The polyurethane binders in composite propellants have excellent mechanical properties. Furthermore, their shrink free, low-temperature controlled cure leads to good reproducibility and high reliability of the resulting propellants. The resulting propellants typically demonstrate better processing characteristics and better aging characteristics than the previously used epoxy cured carboxylated binders. In addition, the polyurethane binders are known to have acceptable compatibility with metal powders and oxides.
However, there are unresolved drawbacks to these particular polyurethane rocket propellants. For example and for reasons not entirely understood, it is difficult to obtain adequate urethane cross-linking in high-energy propellants which require high levels of nitrato plasticizers. This problem may have something to do with the fact that isocyanates homopolymerize as well as react with un-nitrated hydroxyl groups that may be present within the plasticizers.
Another drawback is that upon aging, an undesirable side reaction between urethane and nitrate ester plasticizer occurs which degrades the mechanical properties of these propellants in which a nitroso derivative is formed which decomposes to rupture the polymer chain while liberating nitrogen gas causing cracking of the propellant grain. This process often limits the service life of nitrate ester containing propellants.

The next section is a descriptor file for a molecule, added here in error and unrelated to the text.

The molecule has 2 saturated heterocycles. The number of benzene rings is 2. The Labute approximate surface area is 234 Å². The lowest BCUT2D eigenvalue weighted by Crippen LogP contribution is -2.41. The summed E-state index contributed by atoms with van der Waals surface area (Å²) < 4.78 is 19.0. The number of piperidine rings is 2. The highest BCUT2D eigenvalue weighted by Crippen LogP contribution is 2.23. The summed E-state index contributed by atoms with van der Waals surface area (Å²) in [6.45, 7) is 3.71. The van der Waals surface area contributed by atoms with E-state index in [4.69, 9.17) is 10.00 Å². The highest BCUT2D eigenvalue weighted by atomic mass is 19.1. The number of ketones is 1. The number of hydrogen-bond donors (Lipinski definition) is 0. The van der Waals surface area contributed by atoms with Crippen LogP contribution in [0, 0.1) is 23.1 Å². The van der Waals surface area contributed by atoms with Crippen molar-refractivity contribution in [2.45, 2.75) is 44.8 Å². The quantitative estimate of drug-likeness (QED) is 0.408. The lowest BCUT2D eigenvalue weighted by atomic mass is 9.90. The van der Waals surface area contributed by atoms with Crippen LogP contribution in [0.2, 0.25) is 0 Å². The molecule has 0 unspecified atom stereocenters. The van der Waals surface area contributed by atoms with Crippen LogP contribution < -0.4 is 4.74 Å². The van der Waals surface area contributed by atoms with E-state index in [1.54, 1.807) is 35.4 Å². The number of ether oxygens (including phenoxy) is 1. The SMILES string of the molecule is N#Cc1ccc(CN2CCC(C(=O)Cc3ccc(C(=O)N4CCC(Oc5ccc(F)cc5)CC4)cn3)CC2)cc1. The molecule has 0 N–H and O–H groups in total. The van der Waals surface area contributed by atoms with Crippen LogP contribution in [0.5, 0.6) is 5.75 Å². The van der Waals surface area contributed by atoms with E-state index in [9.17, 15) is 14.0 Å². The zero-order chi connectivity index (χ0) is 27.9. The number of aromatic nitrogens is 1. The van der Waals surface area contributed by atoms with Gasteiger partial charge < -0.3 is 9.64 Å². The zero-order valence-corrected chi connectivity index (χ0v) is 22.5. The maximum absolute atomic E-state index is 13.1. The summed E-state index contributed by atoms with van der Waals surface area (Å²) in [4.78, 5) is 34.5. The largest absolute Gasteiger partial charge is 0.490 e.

Also, the curing of hydroxyl-terminated prepolymers with diisocyanates, to form the polyurethane binders, requires particular catalysts such as organometallic compounds. Although these catalysts can reduce some of the undesirable side reactions, this reduction of the undesirable side reactions is not complete. It has been found that, above ambient temperatures, the presence of residual catalysts from the urethane cure causes a random reversal of the urethane cure reaction and partial depolymerization in the urethane linkages forming isocyanate and hydroxyl-terminated polyether. Once formed, the isocyanate groups can react with themselves to produce, for example, isocyanurates, compounds having a reduced isocyanate content. This loss of isocyanate prevents the urethane linkages from completely regenerating. Consequentially, the binder gradually loses its elasticity and the mechanical properties become unacceptable.